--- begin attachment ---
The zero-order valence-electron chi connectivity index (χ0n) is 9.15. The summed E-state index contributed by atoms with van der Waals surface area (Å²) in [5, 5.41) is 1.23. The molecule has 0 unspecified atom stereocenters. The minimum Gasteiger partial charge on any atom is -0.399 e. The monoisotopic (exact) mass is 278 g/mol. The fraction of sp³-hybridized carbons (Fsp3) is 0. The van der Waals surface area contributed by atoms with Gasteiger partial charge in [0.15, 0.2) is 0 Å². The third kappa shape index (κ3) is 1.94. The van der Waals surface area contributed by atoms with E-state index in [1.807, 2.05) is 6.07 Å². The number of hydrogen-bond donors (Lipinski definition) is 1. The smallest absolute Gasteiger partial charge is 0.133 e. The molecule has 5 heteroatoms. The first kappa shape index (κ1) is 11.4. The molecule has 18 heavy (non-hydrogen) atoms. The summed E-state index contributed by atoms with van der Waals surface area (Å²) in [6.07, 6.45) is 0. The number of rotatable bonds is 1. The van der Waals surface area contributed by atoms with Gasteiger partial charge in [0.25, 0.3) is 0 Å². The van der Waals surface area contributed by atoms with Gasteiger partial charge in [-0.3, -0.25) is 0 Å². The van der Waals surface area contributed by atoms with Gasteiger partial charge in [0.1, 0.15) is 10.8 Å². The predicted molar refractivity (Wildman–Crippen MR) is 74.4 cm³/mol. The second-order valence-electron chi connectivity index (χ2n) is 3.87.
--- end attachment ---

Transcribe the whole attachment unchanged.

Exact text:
The zero-order valence-electron chi connectivity index (χ0n) is 9.15. The summed E-state index contributed by atoms with van der Waals surface area (Å²) in [5, 5.41) is 1.23. The molecule has 0 unspecified atom stereocenters. The minimum Gasteiger partial charge on any atom is -0.399 e. The monoisotopic (exact) mass is 278 g/mol. The fraction of sp³-hybridized carbons (Fsp3) is 0. The van der Waals surface area contributed by atoms with Gasteiger partial charge in [0.15, 0.2) is 0 Å². The third kappa shape index (κ3) is 1.94. The van der Waals surface area contributed by atoms with E-state index in [1.807, 2.05) is 6.07 Å². The number of hydrogen-bond donors (Lipinski definition) is 1. The smallest absolute Gasteiger partial charge is 0.133 e. The molecule has 5 heteroatoms. The first kappa shape index (κ1) is 11.4. The molecule has 18 heavy (non-hydrogen) atoms. The summed E-state index contributed by atoms with van der Waals surface area (Å²) in [6.07, 6.45) is 0. The number of rotatable bonds is 1. The van der Waals surface area contributed by atoms with Gasteiger partial charge in [0.25, 0.3) is 0 Å². The van der Waals surface area contributed by atoms with Gasteiger partial charge in [-0.3, -0.25) is 0 Å². The van der Waals surface area contributed by atoms with Gasteiger partial charge in [0.1, 0.15) is 10.8 Å². The predicted molar refractivity (Wildman–Crippen MR) is 74.4 cm³/mol. The second-order valence-electron chi connectivity index (χ2n) is 3.87.